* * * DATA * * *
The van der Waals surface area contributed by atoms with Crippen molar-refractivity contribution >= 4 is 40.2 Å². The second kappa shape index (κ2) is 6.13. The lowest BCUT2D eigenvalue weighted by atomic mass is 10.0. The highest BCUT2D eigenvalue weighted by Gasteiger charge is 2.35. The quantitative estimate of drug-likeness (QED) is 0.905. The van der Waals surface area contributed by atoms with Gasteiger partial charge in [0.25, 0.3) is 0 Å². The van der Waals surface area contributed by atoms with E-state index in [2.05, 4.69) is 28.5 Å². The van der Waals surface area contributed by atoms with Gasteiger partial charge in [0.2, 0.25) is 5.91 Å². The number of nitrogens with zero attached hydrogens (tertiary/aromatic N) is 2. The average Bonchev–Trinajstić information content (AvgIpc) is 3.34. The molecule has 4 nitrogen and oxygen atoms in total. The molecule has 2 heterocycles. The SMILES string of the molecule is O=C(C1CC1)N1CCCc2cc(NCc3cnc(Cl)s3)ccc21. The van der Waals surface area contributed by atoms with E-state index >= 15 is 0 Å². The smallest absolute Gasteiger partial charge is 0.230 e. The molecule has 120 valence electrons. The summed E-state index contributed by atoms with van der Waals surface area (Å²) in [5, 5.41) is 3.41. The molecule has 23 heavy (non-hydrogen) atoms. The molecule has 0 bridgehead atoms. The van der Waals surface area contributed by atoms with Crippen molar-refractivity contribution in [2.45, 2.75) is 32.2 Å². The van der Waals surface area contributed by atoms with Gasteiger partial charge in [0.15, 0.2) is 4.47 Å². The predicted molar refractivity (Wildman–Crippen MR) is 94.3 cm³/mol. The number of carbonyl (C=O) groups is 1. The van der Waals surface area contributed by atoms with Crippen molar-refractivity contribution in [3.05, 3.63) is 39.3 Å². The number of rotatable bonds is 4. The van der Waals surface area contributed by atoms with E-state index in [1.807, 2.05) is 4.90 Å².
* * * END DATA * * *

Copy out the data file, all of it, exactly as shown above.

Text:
The van der Waals surface area contributed by atoms with Crippen molar-refractivity contribution >= 4 is 40.2 Å². The second kappa shape index (κ2) is 6.13. The lowest BCUT2D eigenvalue weighted by atomic mass is 10.0. The highest BCUT2D eigenvalue weighted by Gasteiger charge is 2.35. The quantitative estimate of drug-likeness (QED) is 0.905. The van der Waals surface area contributed by atoms with Gasteiger partial charge in [0.25, 0.3) is 0 Å². The van der Waals surface area contributed by atoms with E-state index in [2.05, 4.69) is 28.5 Å². The van der Waals surface area contributed by atoms with Gasteiger partial charge in [0.2, 0.25) is 5.91 Å². The number of nitrogens with zero attached hydrogens (tertiary/aromatic N) is 2. The average Bonchev–Trinajstić information content (AvgIpc) is 3.34. The molecule has 4 nitrogen and oxygen atoms in total. The molecule has 2 heterocycles. The SMILES string of the molecule is O=C(C1CC1)N1CCCc2cc(NCc3cnc(Cl)s3)ccc21. The van der Waals surface area contributed by atoms with E-state index >= 15 is 0 Å². The smallest absolute Gasteiger partial charge is 0.230 e. The molecule has 120 valence electrons. The summed E-state index contributed by atoms with van der Waals surface area (Å²) in [5, 5.41) is 3.41. The molecule has 23 heavy (non-hydrogen) atoms. The molecule has 0 bridgehead atoms. The van der Waals surface area contributed by atoms with Crippen molar-refractivity contribution in [2.45, 2.75) is 32.2 Å². The van der Waals surface area contributed by atoms with Gasteiger partial charge in [0.15, 0.2) is 4.47 Å². The predicted molar refractivity (Wildman–Crippen MR) is 94.3 cm³/mol. The number of carbonyl (C=O) groups is 1. The van der Waals surface area contributed by atoms with Crippen molar-refractivity contribution in [3.05, 3.63) is 39.3 Å². The number of rotatable bonds is 4. The van der Waals surface area contributed by atoms with E-state index in [1.807, 2.05) is 4.90 Å².